Data from 84 people with a moderate risk of cardiovascular risk (because of their genetic profile) indicated that fish oil supplements for eight weeks were associated with reductions in markers of damage to the endothelium (the cells lining the blood vessels), and increases in markers of endothelial repair, according to findings published in the American Journal of Clinical Nutrition.
Moreover, the effects seemed to be independent of variations in a gene that codes for nitric oxide production. NO is a potent vasodilator and variations in the gene for endothelial nitric oxide synthase (eNOS) has previously been linked to an increase in the risk of cardiovascular disease.
“The current study showed, for the first time to our knowledge, that 8 [weeks of] supplementation with fish oil (containing 1.5 grams of long chain omega-3s per day) significantly increased numbers of circulating [endothelial progenitor cells (EPCs)] and decreased numbers of [endothelial microparticles (EMPs)], which suggested an improved endothelial maintenance and repair and reduced endothelial damage,” wrote the authors, led by Szu-Yun Wu.
Four decades of scientific support
The study adds to a large body of evidence supporting the potential cardiovascular benefits of omega-3s, first reported in the early 1970s by Dr Jorn Dyerberg and his co-workers in The Lancet and The American Journal of Clinical Nutrition.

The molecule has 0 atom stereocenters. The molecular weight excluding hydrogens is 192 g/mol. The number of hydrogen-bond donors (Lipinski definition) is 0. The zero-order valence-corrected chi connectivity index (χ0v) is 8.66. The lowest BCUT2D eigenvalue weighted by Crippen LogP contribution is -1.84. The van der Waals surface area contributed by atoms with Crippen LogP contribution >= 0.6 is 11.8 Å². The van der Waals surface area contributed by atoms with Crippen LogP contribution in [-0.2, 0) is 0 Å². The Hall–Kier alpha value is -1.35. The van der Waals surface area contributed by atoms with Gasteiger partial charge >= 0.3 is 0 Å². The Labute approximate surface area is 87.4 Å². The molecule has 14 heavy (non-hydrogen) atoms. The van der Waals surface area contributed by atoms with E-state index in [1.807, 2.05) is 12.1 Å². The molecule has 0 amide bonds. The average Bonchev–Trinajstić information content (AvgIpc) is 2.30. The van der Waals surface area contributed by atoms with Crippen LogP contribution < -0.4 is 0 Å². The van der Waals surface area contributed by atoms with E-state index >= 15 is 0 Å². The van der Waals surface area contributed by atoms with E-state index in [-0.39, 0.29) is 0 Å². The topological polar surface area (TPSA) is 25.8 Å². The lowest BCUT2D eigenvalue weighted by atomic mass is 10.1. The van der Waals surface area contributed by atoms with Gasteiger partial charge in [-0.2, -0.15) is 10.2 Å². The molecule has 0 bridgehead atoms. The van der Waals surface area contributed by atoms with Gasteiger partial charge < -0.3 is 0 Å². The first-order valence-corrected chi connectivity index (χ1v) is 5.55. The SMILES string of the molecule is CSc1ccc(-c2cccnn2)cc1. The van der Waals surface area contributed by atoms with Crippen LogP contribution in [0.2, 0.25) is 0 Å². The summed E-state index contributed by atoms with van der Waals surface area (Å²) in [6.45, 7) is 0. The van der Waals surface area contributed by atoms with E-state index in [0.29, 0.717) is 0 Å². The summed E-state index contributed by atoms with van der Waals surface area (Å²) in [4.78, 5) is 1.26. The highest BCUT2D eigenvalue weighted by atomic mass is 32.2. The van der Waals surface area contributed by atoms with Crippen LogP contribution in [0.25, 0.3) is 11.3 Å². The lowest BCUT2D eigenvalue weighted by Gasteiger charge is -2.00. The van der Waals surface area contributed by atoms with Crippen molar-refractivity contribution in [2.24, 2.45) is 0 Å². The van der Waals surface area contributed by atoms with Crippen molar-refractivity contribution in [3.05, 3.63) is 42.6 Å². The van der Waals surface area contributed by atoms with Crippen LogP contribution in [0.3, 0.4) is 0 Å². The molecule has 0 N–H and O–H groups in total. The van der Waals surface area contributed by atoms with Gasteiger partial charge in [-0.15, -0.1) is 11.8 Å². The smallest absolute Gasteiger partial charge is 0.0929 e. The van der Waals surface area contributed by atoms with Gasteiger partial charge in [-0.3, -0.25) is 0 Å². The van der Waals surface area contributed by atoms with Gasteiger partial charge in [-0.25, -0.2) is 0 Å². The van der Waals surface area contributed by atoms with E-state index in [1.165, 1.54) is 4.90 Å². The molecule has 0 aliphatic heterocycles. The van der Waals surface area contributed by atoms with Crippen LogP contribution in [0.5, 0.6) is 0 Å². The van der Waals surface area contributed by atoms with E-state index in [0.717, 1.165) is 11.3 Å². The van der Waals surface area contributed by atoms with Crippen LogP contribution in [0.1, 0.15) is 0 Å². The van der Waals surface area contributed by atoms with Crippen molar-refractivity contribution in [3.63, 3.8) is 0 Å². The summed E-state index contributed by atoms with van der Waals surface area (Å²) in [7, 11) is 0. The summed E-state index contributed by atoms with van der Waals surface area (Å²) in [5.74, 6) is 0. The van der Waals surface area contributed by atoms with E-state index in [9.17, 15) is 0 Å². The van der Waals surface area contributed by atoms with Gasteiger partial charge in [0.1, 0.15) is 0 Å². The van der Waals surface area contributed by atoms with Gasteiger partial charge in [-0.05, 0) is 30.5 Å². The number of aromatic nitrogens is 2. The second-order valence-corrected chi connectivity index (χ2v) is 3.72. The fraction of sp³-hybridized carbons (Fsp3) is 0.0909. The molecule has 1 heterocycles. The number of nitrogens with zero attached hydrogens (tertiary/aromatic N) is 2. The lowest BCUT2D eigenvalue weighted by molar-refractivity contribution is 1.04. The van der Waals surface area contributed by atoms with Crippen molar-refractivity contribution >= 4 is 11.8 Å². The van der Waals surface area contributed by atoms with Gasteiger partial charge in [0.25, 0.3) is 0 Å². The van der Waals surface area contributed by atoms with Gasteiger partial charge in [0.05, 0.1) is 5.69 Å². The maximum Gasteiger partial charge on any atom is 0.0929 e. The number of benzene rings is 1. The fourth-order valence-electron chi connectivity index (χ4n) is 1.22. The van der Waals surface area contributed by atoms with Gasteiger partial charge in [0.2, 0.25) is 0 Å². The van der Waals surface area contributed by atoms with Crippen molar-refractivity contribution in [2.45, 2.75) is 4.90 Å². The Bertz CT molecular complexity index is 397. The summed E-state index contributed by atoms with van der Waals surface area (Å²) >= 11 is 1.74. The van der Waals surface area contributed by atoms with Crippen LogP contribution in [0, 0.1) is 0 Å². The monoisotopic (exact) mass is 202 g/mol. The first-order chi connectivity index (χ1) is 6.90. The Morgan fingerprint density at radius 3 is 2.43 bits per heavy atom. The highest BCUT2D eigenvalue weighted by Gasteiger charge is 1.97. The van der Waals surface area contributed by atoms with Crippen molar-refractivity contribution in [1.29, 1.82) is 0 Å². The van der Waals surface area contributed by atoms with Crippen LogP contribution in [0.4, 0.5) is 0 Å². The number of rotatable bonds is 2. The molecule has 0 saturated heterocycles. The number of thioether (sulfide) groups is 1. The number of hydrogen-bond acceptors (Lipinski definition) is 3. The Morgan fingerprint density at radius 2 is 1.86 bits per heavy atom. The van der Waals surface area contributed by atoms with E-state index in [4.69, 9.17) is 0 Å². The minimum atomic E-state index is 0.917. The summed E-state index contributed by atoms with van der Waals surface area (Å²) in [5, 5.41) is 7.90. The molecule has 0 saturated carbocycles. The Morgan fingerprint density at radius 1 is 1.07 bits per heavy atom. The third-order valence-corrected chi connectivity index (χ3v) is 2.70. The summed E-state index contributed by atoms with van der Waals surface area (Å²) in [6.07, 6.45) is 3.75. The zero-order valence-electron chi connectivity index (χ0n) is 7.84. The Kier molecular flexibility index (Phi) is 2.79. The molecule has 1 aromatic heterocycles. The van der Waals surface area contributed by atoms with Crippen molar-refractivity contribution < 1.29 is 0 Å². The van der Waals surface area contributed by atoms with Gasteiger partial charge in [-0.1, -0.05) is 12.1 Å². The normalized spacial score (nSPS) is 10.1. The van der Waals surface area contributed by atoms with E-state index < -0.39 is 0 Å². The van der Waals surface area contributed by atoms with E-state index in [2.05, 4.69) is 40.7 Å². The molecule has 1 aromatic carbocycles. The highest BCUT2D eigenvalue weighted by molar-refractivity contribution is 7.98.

To date, the polyunsaturated fatty acids (PUFAs) have been linked to improvements in blood lipid levels, a reduced tendency of thrombosis, blood pressure and heart rate improvements, and improved vascular function.
However, the improvements in endothelial health reported by the Reading-based scientists were not accompanied by improvements in vascular function.
Wu and her co-workers recruited 84 people with moderate CVD risk to participate in their randomized, double-blind, placebo-controlled, crossover trial. Participants were randomly assigned to receive either placebo or fish oil supplements providing a daily omega-3 dose of 1.5 grams (0.9 grams of EPA and 0.6 grams of DHA in the triacylglycerol form. The fish oil supplements were provided by EPAX). This was followed by an eight week ‘washout period’ before they were crossed over to the other intervention group.
Results showed that EPC numbers increased by an average of 126.5 in the fish oil group, compared with only 5.17 in the placebo group. In addition, EMP numbers decreased by an average of 8.75 in the fish oil group, compared with a 2.74 decrease in the placebo group.
Commenting on the study’s findings, Harry Rice, PhD, VP of regulatory and scientific affairs for the Global Organization for EPA and DHA Omega-3s (GOED), told us: “Now that it has been demonstrated in vivo that EPA and DHA impact EPCs and EMPs, putative indicators of endothelial function, the question is whether or not the results can be replicated. Assuming they are replicated, then it will be time to determine scientific, as well as clinical relevance.”
Source: American Journal of Clinical Nutrition
Published online ahead of print, doi:10.3945/ajcn.114.088880
“Fish-oil supplementation alters numbers of circulating endothelial progenitor cells and microparticles independent of eNOS genotype”
Authors: S-Y. Wu, J. Mayneris-Perxachs, J.A. Lovegrove, S. Todd, P. Yaqoob